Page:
Tantrum tamers

Mother & Baby (Australia) - - Baby Talk -

The tod­dler years are renowned for their tantrums, but did you ever stop to think how long you spend each day dealing with ‘do­mes­tic dra­mas’? Well, ac­cord­ing to an in­ter­net poll by food com­pany Dolmio, it’s about 23 min­utes… Ev­ery. Sin­gle. Day. That trans­lates into a whop­ping six full days a year! At the top of the tantrum trig­gers: get­ting your lit­tlie to bed, get­ting them to do home­work, and of course, lim­it­ing their TV time. Fol­low these strate­gies for avoid­ing (an­other) melt­down:


This takes a lot of self-con­trol, but ig­nor­ing your tod­dler when he’s hav­ing a melt­down can shift the power back to you and help him calm down, says parenting ex­pert Dr Karen Phillip. “The child wants at­ten­tion. They want you to fold and give them what they want. Stand­ing firm and not re­act­ing sends the mes­sage that you will not tol­er­ate the be­hav­iour and they won’t ben­e­fit from a tantrum.”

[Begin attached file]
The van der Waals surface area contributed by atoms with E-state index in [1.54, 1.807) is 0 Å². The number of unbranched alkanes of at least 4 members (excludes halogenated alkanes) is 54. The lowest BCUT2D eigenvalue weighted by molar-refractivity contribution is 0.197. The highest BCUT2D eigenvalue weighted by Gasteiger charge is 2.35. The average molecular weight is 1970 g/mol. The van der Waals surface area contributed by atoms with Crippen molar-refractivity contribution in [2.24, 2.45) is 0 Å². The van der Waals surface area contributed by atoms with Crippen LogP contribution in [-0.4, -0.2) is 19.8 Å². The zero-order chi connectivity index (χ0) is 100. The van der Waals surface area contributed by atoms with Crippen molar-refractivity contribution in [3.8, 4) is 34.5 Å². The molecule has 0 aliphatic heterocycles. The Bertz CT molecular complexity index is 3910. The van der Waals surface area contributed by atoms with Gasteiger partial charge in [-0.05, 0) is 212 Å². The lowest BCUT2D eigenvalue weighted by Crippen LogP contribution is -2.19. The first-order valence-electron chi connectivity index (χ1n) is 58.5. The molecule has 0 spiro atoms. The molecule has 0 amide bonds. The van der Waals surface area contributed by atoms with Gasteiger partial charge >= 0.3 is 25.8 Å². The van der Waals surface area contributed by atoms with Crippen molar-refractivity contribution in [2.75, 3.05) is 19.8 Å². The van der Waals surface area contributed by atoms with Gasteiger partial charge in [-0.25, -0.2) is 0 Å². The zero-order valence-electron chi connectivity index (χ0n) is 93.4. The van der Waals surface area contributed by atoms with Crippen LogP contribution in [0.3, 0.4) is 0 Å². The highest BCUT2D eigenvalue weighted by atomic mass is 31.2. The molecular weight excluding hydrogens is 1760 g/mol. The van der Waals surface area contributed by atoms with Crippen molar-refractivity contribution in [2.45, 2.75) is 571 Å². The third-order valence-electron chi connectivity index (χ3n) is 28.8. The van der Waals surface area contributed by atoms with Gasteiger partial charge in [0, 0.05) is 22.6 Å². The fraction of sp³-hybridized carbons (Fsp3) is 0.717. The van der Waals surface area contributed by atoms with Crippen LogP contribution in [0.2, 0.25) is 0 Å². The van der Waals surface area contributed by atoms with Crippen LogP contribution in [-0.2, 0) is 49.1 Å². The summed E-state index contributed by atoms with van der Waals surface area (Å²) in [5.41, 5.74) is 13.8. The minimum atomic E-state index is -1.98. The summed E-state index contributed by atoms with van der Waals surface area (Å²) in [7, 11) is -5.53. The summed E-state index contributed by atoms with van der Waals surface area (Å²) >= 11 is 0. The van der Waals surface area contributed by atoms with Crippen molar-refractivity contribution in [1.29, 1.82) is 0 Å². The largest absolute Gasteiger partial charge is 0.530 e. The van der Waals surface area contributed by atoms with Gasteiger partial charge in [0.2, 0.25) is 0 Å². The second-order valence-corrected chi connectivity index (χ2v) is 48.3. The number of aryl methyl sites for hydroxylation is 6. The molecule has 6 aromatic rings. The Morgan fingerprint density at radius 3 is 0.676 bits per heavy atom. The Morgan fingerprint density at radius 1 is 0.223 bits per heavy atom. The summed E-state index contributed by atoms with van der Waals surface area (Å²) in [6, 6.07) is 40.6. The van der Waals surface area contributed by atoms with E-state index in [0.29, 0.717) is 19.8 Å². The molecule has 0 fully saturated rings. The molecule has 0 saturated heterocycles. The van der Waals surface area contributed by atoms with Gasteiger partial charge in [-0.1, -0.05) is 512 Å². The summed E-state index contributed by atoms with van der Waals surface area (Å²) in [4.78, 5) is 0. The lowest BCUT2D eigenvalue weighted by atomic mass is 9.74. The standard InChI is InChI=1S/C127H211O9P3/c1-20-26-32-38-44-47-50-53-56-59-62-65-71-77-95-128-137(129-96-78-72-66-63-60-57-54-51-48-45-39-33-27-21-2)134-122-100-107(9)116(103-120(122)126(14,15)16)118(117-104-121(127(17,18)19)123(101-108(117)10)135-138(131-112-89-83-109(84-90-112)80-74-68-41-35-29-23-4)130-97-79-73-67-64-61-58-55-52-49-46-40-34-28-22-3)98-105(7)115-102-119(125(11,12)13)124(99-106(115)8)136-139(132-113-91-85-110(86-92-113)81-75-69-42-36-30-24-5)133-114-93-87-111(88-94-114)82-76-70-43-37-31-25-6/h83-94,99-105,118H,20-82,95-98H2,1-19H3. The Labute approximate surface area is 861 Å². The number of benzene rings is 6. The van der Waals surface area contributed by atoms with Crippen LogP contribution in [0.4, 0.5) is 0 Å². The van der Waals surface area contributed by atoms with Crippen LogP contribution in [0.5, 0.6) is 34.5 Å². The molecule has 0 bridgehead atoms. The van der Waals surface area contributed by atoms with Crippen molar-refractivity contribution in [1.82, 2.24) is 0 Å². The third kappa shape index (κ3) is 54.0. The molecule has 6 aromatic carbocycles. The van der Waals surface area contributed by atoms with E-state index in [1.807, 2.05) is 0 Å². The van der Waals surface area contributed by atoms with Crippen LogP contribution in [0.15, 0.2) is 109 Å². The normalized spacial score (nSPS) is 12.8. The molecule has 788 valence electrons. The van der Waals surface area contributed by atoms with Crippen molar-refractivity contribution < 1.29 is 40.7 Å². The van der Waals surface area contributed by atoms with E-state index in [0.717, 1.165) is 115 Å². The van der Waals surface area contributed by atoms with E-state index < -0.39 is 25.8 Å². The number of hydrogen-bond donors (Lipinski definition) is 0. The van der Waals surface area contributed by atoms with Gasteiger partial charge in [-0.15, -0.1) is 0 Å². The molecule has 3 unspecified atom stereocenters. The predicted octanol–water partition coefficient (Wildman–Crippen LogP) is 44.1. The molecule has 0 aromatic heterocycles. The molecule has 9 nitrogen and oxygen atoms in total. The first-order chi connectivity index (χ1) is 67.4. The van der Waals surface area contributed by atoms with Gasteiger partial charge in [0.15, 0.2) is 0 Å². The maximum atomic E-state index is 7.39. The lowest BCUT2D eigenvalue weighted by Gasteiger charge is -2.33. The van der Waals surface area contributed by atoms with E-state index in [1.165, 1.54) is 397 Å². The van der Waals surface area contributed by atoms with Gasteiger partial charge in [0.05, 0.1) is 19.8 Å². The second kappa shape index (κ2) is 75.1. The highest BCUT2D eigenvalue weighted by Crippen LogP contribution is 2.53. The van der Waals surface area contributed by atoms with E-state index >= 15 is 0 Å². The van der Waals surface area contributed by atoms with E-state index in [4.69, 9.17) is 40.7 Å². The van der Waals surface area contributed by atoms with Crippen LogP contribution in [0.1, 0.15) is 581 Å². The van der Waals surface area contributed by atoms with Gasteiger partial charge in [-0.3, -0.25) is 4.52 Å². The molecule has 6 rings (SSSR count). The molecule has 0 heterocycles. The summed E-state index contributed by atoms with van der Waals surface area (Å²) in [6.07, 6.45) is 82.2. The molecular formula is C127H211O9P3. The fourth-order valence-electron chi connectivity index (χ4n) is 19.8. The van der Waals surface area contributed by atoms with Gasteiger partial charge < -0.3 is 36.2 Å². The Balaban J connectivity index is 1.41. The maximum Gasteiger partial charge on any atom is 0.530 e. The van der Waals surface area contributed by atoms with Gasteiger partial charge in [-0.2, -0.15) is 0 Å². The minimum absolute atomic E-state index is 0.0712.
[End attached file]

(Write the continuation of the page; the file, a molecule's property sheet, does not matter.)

Dis­tanc­ing your­self from your lit­tle one or giv­ing him some time on his own to set­tle al­lows him to let off steam. After the storm has passed, talk to your tod­dler and help them un­der­stand their ir­ra­tional be­hav­iour. “Help the child de­velop ideas of how they can choose a dif­fer­ent re­sponse and sup­port them in this choice,” says Karen.


If you have learnt the tell-tale signs and can spot an im­mi­nent melt­down, don’t be afraid to whip out their favourite toy or ask them about the world around them to give them a new fo­cus.


Your tod­dler can get irate when he’s lack­ing food or sleep, so ask him if he’d like a nap or a healthy snack.


Some­times a hug can help your tod­dler feel re­as­sured and calm again, with­out any strong words or ques­tions needed. Karen says, “Pro­vid­ing a child with hugs or af­fec­tion can help them to feel loved, ap­pre­ci­ated and recog­nised as im­por­tant to you.”

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